Having been involved in accounting for over 30 years, I have seen quite a few changes in accounting requirements, all enthusiastically introduced to “help the reader understand the financial status of a company better.”
I have to say that I believe the opposite is happening. Reading (interpreting) accounts is getting harder to do, as more and more intricate rules are introduced. In just the last 20 years, we have seen significant changes, including the introduction of stock compensation standards, revised fair value accounting, rewrites of revenue recognition rules, to name just a few. The changes have become intricate and mind-numbing.
There’s little sign of it stopping; although recently the FASB announced it will be focusing on reducing complexity and promoting simplification in its accounting standards, the Board has taken no meaningful action to date to do so. Board members have stated they want to simplify how inventory is measured and eliminate the need to disclose extraordinary items from income statements, but these pale into insignificance when compared to the revamped revenue recognition rules and the new operating lease accounting rules likely to be introduced too.
The bottom line is that unless you have a sophisticated understanding of accounting, you probably are unable to fully understand the accounts and what they mean to the health of the business. I don’t believe I am the only one who thinks the rules are going too far, and I understand sophisticated accounts! Every time I listen to a public company announce its quarterly financial results, I hear the CEO or CFO announce their earnings, and then they follow it with a pro-forma result, usually described as an “adjusted EBITDA,” which is to them a more meaningful result to disclose to their investors. Absolutely every company will back out stock compensation costs and other non-cash charges to get to a baseline cash-based result. Observers who trend these revised numbers on a quarterly basis can probably get a more meaningful trend of financial performance of the company and can make more meaningful decisions affecting their investment than if they tried to follow along with the pure GAAP figure.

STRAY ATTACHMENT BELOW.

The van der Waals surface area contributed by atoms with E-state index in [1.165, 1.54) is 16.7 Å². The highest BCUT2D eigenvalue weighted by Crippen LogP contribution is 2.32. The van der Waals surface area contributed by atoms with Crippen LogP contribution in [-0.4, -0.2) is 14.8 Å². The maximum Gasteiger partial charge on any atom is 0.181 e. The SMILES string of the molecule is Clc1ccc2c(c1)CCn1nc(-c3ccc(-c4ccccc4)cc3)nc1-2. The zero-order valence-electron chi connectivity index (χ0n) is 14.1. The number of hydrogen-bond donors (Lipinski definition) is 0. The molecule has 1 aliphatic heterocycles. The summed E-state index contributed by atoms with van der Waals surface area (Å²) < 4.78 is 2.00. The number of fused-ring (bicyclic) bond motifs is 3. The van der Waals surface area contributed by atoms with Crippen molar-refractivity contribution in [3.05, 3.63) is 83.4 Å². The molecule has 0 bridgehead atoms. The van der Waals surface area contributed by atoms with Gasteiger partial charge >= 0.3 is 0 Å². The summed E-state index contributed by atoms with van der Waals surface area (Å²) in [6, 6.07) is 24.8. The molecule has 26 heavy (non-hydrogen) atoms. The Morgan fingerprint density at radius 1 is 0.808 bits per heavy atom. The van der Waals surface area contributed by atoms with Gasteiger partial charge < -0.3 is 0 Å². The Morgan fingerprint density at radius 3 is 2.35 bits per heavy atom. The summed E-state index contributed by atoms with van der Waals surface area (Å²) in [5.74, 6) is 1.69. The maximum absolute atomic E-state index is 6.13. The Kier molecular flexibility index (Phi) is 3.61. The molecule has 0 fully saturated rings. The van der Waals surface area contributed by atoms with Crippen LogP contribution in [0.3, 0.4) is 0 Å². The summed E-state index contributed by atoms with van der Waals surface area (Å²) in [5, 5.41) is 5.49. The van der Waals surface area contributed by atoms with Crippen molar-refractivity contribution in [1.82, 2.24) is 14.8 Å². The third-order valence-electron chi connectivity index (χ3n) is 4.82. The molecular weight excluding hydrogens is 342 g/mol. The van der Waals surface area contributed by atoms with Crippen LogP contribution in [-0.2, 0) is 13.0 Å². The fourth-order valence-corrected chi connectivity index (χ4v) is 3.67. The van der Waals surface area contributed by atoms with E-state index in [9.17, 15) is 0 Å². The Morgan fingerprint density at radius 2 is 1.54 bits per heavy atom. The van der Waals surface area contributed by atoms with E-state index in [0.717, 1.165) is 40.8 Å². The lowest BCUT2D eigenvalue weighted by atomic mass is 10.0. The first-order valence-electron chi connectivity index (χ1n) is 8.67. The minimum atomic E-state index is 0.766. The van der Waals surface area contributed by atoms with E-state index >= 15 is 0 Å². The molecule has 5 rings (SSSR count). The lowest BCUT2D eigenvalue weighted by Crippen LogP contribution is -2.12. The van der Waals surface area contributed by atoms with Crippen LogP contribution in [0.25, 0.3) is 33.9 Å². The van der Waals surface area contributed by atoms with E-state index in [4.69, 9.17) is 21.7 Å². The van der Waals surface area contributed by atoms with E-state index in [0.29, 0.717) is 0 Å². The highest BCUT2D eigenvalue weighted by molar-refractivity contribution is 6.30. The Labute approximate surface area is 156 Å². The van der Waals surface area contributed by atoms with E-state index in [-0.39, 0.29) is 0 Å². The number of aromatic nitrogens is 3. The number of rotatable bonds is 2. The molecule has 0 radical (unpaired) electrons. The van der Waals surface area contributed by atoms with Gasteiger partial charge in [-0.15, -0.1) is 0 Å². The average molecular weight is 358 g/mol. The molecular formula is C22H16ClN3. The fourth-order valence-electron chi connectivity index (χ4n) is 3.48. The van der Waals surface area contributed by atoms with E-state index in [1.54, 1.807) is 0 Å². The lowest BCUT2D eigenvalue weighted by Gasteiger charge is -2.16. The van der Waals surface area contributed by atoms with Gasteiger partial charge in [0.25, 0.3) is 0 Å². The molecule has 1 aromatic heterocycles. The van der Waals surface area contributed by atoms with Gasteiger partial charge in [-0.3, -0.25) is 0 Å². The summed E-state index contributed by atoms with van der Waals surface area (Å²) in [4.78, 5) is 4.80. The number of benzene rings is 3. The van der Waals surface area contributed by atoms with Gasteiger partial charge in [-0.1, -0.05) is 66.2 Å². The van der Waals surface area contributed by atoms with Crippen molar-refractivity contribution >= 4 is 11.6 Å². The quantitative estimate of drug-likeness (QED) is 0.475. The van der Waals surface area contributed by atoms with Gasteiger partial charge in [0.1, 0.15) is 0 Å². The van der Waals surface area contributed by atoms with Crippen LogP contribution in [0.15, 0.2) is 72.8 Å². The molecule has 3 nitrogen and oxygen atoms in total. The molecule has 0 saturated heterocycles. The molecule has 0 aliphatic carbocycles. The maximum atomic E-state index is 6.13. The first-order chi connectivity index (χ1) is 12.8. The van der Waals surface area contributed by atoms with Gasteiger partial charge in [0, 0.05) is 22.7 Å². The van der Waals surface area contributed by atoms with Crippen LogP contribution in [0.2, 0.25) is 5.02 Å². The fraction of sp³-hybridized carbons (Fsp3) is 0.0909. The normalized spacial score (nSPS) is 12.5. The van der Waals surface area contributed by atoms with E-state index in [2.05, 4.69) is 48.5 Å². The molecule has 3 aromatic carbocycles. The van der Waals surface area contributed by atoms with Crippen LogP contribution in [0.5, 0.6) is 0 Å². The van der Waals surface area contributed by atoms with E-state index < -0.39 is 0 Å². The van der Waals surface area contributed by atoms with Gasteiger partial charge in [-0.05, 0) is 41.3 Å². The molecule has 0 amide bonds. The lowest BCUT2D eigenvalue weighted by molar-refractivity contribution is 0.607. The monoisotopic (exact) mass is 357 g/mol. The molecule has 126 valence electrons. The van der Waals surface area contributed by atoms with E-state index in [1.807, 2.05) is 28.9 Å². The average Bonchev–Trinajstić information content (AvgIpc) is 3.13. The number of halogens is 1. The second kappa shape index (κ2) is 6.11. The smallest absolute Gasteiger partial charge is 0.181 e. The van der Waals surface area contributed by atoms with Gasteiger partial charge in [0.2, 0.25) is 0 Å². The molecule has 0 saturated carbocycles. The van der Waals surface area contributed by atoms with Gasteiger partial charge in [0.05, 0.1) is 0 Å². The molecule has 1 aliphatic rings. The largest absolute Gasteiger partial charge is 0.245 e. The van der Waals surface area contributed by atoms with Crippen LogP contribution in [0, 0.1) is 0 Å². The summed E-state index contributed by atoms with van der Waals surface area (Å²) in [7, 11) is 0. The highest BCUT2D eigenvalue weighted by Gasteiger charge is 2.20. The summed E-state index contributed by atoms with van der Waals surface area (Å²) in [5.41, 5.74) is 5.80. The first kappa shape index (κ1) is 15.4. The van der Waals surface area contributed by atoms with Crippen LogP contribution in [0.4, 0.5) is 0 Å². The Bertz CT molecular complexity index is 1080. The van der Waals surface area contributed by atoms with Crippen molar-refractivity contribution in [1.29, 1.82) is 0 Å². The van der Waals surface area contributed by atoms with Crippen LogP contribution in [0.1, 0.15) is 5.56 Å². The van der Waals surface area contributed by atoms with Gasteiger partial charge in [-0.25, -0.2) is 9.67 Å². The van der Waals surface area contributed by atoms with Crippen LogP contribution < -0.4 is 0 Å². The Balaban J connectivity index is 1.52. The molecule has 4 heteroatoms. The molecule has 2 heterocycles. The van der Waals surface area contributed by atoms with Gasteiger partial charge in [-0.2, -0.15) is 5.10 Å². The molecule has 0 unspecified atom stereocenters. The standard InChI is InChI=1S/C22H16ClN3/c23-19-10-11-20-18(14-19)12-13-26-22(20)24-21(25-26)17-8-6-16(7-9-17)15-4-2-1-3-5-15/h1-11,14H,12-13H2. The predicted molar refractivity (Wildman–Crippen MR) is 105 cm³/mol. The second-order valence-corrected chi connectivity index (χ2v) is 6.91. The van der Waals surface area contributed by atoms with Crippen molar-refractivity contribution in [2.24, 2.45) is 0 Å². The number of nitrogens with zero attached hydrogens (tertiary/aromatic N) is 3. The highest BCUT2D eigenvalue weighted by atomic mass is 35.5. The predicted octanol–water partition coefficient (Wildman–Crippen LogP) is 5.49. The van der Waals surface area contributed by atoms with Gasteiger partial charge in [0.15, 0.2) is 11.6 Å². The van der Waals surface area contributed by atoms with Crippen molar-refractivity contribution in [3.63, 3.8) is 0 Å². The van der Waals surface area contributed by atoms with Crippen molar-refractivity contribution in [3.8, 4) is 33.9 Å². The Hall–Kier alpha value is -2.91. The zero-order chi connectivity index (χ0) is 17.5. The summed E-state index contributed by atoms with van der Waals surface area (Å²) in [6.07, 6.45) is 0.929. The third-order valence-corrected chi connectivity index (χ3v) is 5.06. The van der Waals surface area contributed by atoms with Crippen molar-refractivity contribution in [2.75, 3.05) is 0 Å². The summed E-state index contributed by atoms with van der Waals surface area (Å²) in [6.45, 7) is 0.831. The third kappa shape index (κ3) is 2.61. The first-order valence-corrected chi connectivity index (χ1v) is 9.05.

I’m not saying cash-based accounting is the way to go. That is accounting at its simplest but that, too, doesn’t give a true picture of a company’s financial health. The reality is a simplified disclosure process is in desperate need. Maybe if this was introduced, companies would stop releasing pro-forma results, and I wouldn’t keep being asked to interpret accounting results into meaningful information. Seeing the proposed new rules on the horizon, it looks like it’s going to get worse before it gets better, which is unfortunate.
Until we see more progress, I expect to hear more and more complaints that financial statements are becoming more difficult to interpret. That to me is doing the U.S. accounting profession a major disservice.
Stephen Ambler is a director at RoseRyan, where he manages the development of the firm’s “dream team” of consultants. His interim CFO stints at RoseRyan have included a social media company and the management of the financial integration process at a company acquired by Oracle. He previously held the CFO position for 13 years at Nasdaq-listed companies.